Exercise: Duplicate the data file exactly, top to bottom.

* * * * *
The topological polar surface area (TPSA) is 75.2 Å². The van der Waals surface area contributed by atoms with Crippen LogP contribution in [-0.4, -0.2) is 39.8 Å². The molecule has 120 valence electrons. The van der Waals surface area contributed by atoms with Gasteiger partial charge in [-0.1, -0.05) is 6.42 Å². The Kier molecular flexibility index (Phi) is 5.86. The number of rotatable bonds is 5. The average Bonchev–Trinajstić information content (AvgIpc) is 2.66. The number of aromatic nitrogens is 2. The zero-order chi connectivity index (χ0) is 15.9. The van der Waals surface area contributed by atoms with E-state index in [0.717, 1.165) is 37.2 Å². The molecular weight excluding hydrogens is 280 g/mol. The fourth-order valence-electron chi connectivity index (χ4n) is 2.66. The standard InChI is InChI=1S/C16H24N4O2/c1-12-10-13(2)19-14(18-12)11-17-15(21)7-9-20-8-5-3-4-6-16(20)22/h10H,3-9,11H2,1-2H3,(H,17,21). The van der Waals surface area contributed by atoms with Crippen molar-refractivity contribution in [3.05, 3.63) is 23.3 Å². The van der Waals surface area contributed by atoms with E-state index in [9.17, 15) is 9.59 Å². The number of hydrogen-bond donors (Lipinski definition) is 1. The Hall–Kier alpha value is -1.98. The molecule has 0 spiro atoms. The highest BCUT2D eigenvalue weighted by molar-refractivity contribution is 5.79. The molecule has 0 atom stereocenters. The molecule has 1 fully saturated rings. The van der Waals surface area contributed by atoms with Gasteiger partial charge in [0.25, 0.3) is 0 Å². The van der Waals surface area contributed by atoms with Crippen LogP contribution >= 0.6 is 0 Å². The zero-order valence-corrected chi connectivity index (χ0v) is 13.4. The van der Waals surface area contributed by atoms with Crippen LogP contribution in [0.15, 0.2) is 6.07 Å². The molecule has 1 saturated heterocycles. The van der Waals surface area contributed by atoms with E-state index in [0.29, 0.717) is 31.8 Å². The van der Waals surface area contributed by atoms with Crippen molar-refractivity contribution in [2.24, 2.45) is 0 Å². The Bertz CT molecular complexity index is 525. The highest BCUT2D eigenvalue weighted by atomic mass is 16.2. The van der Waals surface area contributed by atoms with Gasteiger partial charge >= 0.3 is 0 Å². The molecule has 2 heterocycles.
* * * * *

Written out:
The topological polar surface area (TPSA) is 75.2 Å². The van der Waals surface area contributed by atoms with Crippen LogP contribution in [-0.4, -0.2) is 39.8 Å². The molecule has 120 valence electrons. The van der Waals surface area contributed by atoms with Gasteiger partial charge in [-0.1, -0.05) is 6.42 Å². The Kier molecular flexibility index (Phi) is 5.86. The number of rotatable bonds is 5. The average Bonchev–Trinajstić information content (AvgIpc) is 2.66. The number of aromatic nitrogens is 2. The zero-order chi connectivity index (χ0) is 15.9. The van der Waals surface area contributed by atoms with E-state index in [0.717, 1.165) is 37.2 Å². The molecular weight excluding hydrogens is 280 g/mol. The fourth-order valence-electron chi connectivity index (χ4n) is 2.66. The standard InChI is InChI=1S/C16H24N4O2/c1-12-10-13(2)19-14(18-12)11-17-15(21)7-9-20-8-5-3-4-6-16(20)22/h10H,3-9,11H2,1-2H3,(H,17,21). The van der Waals surface area contributed by atoms with Crippen molar-refractivity contribution in [3.05, 3.63) is 23.3 Å². The van der Waals surface area contributed by atoms with E-state index in [9.17, 15) is 9.59 Å². The number of hydrogen-bond donors (Lipinski definition) is 1. The Hall–Kier alpha value is -1.98. The molecule has 0 spiro atoms. The highest BCUT2D eigenvalue weighted by molar-refractivity contribution is 5.79. The molecule has 0 atom stereocenters. The molecule has 1 fully saturated rings. The van der Waals surface area contributed by atoms with Gasteiger partial charge in [0.25, 0.3) is 0 Å². The van der Waals surface area contributed by atoms with Crippen LogP contribution >= 0.6 is 0 Å². The zero-order valence-corrected chi connectivity index (χ0v) is 13.4. The van der Waals surface area contributed by atoms with Crippen LogP contribution in [0.15, 0.2) is 6.07 Å². The molecule has 1 saturated heterocycles. The van der Waals surface area contributed by atoms with E-state index in [0.29, 0.717) is 31.8 Å². The van der Waals surface area contributed by atoms with Crippen molar-refractivity contribution in [2.24, 2.45) is 0 Å². The Bertz CT molecular complexity index is 525. The highest BCUT2D eigenvalue weighted by atomic mass is 16.2. The van der Waals surface area contributed by atoms with Gasteiger partial charge >= 0.3 is 0 Å². The molecule has 2 heterocycles.